MARX IN SOHO
- Lighting Designer
That would include the text of this fervently performed piece that’s the most effective show I’ve seen from the emerging Nu Sass Productions.
Director Angela Kay Pirko underlines this resonance with torn-from-the-headlines images on screens neatly camouflaged among bookshelves.
- Nelson Pressley
Marx in Soho may technically be a one-person show, but Myers, under Angela Kay Pirko’s measured and naturalistic direction, does great work to include the audience in the piece.
Part of the intimacy of the show can also be attributed to Jessica Cancino’s set design, which transforms Caos on F into a cozy, mid-1800s study, credibly filled with books, papers, and worn-in furniture. The lighting (E-hui Woo) and sound (Hope Villanueva) are subtle, and work together to further the convincing feeling of being in someone’s—even a long-deceased someone’s—home.
Marx in Soho is both entertaining and enlightening, giving you some things to think about long after you’ve left the theater.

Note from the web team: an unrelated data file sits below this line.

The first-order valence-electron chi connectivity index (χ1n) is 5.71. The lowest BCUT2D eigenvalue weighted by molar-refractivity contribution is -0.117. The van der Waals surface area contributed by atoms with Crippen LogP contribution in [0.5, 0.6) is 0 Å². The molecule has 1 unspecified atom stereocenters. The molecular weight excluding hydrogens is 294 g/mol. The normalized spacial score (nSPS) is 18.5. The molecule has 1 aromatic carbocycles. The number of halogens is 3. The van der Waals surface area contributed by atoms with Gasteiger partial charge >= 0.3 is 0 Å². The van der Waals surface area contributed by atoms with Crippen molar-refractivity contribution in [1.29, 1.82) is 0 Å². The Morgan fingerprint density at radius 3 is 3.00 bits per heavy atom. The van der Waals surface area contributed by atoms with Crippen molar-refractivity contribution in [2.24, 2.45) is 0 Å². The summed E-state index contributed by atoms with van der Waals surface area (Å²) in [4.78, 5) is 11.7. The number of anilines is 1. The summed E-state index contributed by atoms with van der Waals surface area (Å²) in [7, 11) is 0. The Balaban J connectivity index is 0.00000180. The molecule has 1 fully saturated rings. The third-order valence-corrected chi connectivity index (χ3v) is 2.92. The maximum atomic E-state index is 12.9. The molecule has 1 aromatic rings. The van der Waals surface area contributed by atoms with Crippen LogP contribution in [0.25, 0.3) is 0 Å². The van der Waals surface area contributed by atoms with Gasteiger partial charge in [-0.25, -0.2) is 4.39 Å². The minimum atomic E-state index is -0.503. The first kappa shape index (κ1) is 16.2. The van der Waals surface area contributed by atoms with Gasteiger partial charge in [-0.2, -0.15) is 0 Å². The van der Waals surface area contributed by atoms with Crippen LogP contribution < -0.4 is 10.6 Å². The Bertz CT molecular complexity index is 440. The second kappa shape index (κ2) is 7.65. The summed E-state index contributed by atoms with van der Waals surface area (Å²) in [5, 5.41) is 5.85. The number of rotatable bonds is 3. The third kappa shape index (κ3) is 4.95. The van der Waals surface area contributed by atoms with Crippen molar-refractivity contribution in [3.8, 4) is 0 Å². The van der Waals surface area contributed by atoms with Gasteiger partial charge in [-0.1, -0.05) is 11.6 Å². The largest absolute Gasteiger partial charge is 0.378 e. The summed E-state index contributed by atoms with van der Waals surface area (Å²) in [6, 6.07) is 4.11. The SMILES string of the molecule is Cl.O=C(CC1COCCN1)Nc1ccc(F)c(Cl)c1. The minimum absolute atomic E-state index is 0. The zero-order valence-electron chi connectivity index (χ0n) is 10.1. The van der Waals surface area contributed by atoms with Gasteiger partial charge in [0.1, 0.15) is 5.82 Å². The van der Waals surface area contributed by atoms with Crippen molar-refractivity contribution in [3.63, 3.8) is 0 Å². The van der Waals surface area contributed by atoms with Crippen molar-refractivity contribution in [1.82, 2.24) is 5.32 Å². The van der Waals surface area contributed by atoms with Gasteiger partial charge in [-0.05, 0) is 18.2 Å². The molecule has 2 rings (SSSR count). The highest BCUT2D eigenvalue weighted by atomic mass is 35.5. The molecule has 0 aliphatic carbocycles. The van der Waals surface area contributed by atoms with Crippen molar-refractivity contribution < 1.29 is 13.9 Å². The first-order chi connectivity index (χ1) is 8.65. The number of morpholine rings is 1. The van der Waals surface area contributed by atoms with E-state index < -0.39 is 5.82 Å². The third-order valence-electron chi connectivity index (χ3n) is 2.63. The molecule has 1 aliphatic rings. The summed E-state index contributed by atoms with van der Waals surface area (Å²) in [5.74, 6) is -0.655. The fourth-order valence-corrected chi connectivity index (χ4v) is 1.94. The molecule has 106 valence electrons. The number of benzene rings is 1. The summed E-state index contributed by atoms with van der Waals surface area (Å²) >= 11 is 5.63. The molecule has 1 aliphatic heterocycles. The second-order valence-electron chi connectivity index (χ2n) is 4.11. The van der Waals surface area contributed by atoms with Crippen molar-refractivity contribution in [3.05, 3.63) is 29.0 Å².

- John Bavoso
Nu Sass’ latest Small Batch production is Howard Zinn’s one-actor Marx in Soho. It is another highly successfully, nervy production by Nu Sass with it mantra, “strong women, great theatre.”
Under the shrewd direction of Angela Kay Pirko, Marx in Soho is, thankfully, not simple nostalgia for a bygone time aimed at Baby Boomers who think themselves ex-revolutionaries from 1968. Pirko has made sure that the production is also not a force-feeding of classic resistance literature like unwanted, but good-for-you, spinach or broccoli for Millennials.
The comfy, drawing room set is designed by Jessica Cancino with lighting design by E-hui Woo, and the striking sound design by Hope Villanueva.
- David Siegel